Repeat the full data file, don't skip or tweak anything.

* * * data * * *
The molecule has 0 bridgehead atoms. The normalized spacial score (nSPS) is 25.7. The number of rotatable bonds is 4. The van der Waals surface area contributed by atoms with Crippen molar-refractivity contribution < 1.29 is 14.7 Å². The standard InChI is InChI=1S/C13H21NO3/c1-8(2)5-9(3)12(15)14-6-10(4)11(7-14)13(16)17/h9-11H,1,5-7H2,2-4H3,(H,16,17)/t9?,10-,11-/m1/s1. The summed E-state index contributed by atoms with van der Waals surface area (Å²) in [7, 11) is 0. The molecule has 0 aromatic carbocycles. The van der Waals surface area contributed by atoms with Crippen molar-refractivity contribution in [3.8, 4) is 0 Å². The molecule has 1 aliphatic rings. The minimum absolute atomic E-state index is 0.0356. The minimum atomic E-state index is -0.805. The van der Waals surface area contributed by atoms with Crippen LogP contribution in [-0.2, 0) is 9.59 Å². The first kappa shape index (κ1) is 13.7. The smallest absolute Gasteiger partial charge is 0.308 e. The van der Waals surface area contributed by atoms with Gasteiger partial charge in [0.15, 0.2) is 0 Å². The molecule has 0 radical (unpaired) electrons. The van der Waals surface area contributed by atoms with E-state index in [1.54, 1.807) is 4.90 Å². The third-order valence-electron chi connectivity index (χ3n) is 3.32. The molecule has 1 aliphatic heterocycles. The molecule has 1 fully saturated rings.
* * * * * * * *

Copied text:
The molecule has 0 bridgehead atoms. The normalized spacial score (nSPS) is 25.7. The number of rotatable bonds is 4. The van der Waals surface area contributed by atoms with Crippen molar-refractivity contribution < 1.29 is 14.7 Å². The standard InChI is InChI=1S/C13H21NO3/c1-8(2)5-9(3)12(15)14-6-10(4)11(7-14)13(16)17/h9-11H,1,5-7H2,2-4H3,(H,16,17)/t9?,10-,11-/m1/s1. The summed E-state index contributed by atoms with van der Waals surface area (Å²) in [7, 11) is 0. The molecule has 0 aromatic carbocycles. The van der Waals surface area contributed by atoms with Crippen molar-refractivity contribution in [3.8, 4) is 0 Å². The molecule has 1 aliphatic rings. The minimum absolute atomic E-state index is 0.0356. The minimum atomic E-state index is -0.805. The van der Waals surface area contributed by atoms with Crippen LogP contribution in [-0.2, 0) is 9.59 Å². The first kappa shape index (κ1) is 13.7. The smallest absolute Gasteiger partial charge is 0.308 e. The van der Waals surface area contributed by atoms with Gasteiger partial charge in [0.15, 0.2) is 0 Å². The molecule has 0 radical (unpaired) electrons. The van der Waals surface area contributed by atoms with E-state index in [1.54, 1.807) is 4.90 Å². The third-order valence-electron chi connectivity index (χ3n) is 3.32. The molecule has 1 aliphatic heterocycles. The molecule has 1 fully saturated rings.